New answers tagged cleaning
Rubbing alcohol or vodka work well. The alcohol evaporates but not before helping resolve the residue so you have no secondary residue from The cleaning agent which you would be left with if you used a lot of degreasers or strippers, GooGone or Aircraft remover leave an oily residue. Aircraft remover will strip everything, down to the bare metal, powder ...
6 steps 1. clean the surface. step one remove organics. hit with wet cloth soaked in Clorox. 2. rinse with very damp rag. 3. alcohol or acetone to remove petroleum based stuff 4. ammonia to remove cleaners. 5 rinse with water soaked towel 6 chamois wipe down. also good for removing rain-x. yuck.
The humble potato for clean windscreens and motor bike helmets, also will STOP glass and plastic shields from FOGGING UP. Cut potato in half, rub on area to be cleaned, let juice dry, rub off with towelling, not your best towels, other wise your mom/mum will hit the roof, presto, no more foggy windows or fogged up plastic shields, ummm, spit will do the ...
It may be your technique which needs work. Using two CLEAN micro-fiber cleaning cloths is a good way to go. You'll want to use one which has a short nap and the other will be a waffle weave pattern one. Something like these: Short nap: Waffle weave: The first one you use for cleaning with your choice of cleaning solution. The first key is to not use ...
Crumpled newspaper is my go-to for making glass look flawless. It removes streaks that many towels will leave behind.
All the suggestions made so far are very good. There are different ways to cut the grease off the windshield. The issue I always found with either ammonia or alcohol based cleaners is that they evaporate very quickly and leave a film and part of the grease behind. What I have found to work well was to use plenty of alcohol based cleaner (not ammonia, as ...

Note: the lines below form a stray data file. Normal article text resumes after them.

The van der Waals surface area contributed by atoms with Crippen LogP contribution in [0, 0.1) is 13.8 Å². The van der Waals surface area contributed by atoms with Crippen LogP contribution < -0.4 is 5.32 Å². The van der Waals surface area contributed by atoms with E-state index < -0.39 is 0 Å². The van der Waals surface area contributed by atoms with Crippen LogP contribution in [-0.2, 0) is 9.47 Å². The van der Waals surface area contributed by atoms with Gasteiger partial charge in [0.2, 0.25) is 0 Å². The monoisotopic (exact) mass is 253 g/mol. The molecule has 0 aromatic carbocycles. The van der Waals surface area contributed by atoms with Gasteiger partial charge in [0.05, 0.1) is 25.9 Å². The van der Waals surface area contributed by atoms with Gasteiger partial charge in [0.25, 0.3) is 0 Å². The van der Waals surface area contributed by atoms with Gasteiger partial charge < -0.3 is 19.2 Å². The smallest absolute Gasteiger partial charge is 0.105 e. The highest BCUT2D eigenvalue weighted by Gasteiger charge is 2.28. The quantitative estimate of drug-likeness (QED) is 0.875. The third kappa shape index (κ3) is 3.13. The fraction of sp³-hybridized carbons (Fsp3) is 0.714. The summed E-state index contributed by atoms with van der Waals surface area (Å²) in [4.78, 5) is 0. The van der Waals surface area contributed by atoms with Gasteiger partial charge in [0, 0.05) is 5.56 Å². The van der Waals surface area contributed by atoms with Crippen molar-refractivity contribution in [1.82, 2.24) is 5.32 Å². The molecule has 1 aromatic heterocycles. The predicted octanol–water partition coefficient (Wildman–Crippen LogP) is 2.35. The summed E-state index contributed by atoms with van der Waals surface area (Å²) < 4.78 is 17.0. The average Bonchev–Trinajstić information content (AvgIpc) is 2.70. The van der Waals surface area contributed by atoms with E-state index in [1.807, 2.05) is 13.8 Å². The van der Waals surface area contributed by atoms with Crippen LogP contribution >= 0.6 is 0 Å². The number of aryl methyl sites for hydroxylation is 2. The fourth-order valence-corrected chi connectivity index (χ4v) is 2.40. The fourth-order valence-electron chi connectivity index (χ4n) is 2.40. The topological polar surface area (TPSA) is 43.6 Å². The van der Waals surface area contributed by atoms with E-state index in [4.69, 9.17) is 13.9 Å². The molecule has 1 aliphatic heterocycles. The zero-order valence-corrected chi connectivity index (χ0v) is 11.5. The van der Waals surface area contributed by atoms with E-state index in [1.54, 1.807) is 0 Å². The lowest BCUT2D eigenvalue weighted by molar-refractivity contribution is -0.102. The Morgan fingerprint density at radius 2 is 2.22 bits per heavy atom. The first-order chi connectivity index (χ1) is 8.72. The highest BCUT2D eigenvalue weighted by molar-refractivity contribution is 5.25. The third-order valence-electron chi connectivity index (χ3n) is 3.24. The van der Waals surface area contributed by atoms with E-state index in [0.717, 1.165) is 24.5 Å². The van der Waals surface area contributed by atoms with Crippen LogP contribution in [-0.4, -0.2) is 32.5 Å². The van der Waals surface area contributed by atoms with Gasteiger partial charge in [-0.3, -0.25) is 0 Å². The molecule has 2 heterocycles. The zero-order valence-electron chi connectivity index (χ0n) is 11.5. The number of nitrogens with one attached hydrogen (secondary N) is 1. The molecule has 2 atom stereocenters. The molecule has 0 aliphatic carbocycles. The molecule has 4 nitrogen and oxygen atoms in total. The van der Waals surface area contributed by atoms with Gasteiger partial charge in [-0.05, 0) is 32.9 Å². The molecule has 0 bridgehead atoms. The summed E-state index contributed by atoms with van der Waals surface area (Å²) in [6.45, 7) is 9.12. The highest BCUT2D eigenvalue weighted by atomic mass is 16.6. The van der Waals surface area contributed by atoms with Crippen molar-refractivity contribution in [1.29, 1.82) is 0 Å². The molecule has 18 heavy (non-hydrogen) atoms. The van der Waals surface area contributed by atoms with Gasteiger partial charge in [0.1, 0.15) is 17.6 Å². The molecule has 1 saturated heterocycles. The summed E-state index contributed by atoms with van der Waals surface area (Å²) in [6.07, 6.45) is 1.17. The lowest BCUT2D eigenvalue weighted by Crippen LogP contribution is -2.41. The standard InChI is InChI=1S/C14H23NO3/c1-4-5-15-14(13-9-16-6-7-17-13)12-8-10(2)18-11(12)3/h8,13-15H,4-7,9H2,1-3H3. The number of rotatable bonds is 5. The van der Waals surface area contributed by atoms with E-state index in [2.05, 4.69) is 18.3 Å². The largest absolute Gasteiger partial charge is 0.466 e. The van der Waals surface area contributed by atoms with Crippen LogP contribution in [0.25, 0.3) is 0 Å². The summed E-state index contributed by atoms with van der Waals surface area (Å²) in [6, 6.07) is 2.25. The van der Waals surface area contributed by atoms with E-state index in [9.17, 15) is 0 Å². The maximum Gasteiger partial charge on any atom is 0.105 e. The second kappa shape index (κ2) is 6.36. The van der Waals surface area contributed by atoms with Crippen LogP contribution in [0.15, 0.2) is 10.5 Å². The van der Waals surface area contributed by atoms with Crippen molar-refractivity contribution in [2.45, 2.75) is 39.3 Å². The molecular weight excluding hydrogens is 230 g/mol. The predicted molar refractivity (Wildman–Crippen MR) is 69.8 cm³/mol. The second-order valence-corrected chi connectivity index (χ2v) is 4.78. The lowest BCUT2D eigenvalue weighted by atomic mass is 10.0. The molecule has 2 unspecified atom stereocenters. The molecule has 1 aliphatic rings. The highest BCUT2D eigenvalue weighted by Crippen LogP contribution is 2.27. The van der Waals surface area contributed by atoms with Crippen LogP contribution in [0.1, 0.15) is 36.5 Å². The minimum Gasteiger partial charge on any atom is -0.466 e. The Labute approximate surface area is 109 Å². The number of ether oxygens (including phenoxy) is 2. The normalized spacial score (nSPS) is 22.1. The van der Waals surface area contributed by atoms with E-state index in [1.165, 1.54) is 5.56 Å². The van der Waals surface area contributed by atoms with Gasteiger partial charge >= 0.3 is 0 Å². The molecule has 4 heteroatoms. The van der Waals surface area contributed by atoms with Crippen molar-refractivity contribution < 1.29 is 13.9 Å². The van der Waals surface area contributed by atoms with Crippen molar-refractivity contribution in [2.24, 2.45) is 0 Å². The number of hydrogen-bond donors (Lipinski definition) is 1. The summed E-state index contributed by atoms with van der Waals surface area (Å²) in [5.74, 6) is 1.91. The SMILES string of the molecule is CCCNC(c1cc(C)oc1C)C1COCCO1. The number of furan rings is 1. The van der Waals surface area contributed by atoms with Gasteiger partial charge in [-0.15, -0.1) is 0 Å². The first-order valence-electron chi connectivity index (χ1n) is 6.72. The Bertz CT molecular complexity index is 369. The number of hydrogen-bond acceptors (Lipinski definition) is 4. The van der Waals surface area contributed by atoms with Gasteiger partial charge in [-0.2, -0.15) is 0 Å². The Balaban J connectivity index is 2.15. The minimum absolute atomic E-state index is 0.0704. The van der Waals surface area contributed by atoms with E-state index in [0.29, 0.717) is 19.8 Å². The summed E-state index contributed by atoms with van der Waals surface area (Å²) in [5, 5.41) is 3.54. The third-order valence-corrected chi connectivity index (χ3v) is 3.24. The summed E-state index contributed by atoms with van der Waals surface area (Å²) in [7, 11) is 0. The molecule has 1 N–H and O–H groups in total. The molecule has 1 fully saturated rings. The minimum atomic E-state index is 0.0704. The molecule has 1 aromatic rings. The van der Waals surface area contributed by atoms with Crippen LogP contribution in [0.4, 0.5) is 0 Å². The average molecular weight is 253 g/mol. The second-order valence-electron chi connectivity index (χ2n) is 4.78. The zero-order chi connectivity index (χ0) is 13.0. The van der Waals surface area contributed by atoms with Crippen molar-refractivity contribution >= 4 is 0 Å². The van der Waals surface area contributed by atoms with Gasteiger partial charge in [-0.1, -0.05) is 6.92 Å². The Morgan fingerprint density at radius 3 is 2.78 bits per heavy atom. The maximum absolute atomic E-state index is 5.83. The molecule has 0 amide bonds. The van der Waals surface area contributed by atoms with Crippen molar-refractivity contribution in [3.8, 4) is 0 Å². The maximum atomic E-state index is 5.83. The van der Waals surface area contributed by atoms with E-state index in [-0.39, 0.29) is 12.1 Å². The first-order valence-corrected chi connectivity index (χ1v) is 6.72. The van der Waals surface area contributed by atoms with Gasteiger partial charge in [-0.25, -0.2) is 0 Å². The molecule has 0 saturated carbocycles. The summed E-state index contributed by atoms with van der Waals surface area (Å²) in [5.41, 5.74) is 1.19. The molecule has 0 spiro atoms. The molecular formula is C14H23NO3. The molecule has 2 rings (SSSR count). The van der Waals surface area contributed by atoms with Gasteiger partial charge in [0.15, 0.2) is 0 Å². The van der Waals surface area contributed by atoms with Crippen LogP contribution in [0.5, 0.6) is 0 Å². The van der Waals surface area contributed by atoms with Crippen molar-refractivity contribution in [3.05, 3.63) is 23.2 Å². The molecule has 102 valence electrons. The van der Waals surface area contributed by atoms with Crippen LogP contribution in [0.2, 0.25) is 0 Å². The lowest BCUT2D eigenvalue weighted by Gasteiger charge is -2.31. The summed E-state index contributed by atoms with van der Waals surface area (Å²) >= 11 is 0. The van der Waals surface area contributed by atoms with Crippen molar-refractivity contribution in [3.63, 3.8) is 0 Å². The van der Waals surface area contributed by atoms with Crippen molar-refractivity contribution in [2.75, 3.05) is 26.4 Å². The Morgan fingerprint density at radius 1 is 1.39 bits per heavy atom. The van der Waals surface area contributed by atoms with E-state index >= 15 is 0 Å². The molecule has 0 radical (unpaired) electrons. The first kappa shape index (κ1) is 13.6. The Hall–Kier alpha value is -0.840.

Mix some warm water with a splash of vinegar and wipe the window using a cloth. Dry and polish the glass with old newspaper, the old style coarse paper works best. Colour printing seems to require less absorbent, smoother paper. I find this highly effective and almost free.
I don't know if it's available everywhere, but I found a glass polish from Nigrin, which works quite well inside and outside. I quess it contains some soft abrasives which don't scratch the glass, but it's very effective and easily removes even this tiny drops you get when parking under a tree. You just apply it pure, rub it on the glass with a dry towel, ...
I clean the inside with washing-up liquid (like Fairy in the UK - a mild liquid used for handwashing plates, cutlery etc), then Windolene (a glass cleaning product) and then finish up with Rain-X Anti-fog. That gives me a pristine surface that resists fogging, especially in the winter.
I found some wet wipers in the supermarket specially for this. They smell of methylated spirits, so that's probably what they use. Anyway they work really well. I think the film on the glass comes from the heaters, so it's all kinds of oil and plastic molecules the hot air picks up in the ducts. They come in a plastic cylinder with a slit in the top, so ...
Clean cloth and a bowl of lukewarm water with a solid dose of dishwashing liquid. That did the trick for me.
Spray or with a help of a towel apply talcum powder all over the windshield. (Just light dusting ) Let it is stay for a minute. The talcum powder always sticks on grime , it will fall off from clean spaces. Now wipe off thoroughly with a towel. You may need to repeat this a couple of times . Vaccume the inside when you are finished.
You should be able to pull off hard-to-remove contaminants with a combination of clay bar and lubricant. Clay bar is very good at removing surface contamination. Step-by-step instructions are shown in this video: lubricate the windshield with clay lubricant (soapy water should work just as well) knead the clay into a flat roughly palm-sized square Apply ...
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